Using remote sensing to assess plant health and drought response in game reserves and adjacent farmland overtime in the Eastern Cape, South Africa

Cameron Wesson, Wilma Britz

Abstract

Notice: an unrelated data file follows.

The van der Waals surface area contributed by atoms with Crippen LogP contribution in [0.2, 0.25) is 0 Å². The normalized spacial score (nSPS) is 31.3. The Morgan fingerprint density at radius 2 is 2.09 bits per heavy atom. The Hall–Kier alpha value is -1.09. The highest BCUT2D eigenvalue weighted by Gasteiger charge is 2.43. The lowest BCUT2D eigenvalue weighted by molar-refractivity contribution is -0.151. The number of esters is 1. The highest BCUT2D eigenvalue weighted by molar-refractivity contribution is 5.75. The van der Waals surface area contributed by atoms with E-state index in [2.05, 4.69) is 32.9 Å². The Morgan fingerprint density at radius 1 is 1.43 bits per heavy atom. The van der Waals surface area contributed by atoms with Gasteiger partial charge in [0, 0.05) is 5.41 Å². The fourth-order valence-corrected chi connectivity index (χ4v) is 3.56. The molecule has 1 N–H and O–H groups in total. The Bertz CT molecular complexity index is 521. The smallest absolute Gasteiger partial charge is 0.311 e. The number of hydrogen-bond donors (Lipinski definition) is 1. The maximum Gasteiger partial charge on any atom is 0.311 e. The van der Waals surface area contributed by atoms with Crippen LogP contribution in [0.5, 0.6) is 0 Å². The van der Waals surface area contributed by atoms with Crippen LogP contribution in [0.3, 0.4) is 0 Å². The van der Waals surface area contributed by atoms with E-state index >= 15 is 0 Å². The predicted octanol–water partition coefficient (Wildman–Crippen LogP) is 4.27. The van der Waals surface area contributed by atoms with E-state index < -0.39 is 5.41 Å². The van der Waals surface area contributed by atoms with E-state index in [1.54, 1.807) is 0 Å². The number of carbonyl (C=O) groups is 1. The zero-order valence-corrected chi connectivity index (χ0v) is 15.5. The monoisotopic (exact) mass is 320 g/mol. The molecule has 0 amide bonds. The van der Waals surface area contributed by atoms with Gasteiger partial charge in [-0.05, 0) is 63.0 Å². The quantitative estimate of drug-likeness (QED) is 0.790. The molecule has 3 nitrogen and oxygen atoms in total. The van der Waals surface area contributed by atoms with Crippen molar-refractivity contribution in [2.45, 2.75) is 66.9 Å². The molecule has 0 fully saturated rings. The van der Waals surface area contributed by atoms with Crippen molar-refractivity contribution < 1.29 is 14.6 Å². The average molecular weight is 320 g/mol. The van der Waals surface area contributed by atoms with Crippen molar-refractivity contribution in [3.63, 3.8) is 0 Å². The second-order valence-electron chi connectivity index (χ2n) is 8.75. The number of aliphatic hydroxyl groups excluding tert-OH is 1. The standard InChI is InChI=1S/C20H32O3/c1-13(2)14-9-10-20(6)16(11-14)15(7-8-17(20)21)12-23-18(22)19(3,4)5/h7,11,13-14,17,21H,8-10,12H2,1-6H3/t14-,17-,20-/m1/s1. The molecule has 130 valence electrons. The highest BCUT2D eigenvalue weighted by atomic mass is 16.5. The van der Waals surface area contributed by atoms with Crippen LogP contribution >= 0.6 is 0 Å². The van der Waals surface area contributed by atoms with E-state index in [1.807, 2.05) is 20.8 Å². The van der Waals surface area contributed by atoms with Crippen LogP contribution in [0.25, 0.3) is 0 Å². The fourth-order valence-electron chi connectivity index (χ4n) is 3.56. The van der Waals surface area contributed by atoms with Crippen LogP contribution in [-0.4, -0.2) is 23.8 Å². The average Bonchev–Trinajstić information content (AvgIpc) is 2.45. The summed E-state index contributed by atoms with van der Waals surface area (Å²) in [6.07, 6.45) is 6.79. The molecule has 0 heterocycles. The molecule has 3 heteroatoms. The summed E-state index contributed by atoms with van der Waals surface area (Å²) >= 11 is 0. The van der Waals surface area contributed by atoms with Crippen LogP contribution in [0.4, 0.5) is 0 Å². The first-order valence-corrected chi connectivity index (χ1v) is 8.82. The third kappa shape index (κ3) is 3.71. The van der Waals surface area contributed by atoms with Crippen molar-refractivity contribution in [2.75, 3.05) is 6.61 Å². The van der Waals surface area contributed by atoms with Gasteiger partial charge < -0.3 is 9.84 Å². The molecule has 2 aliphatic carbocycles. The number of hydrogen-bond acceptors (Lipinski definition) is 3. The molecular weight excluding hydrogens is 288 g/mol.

The aim of the study described in this article was to investigate the vegetation health and drought response of naturally occurring Albany thicket and neighbouring farmland vegetation, that appears in an area of the Eastern Cape, South Africa. Google Earth Engine was used to manipulate Landsat 5, 7 and 8 datasets to produce a 30-year temporal dataset, after which the normalised difference vegetation index (NDVI) and the normalised difference water index (NDWI) were then applied to create a time series analysis. The Mann-Kendall and Spearman correlation statistical tests were used on the time series to observe trends and correlations between the NDVI and the NDWI datasets. The Spearman correlation test results showed that there were high correlations between the NDVI and the NDWI datasets (all above 0.805). Furthermore, the Man-Kendall test showed that all the datasets had positively increasing trends, while the NDVI datasets all had monotonic positive trends. Large differences in the NDVI and the NDWI were seen for the different vegetation types during times of drought, and farmland was the most severely affected with an average of 19% decrease in the NDVI and an average of 71% decrease in the NDWI.


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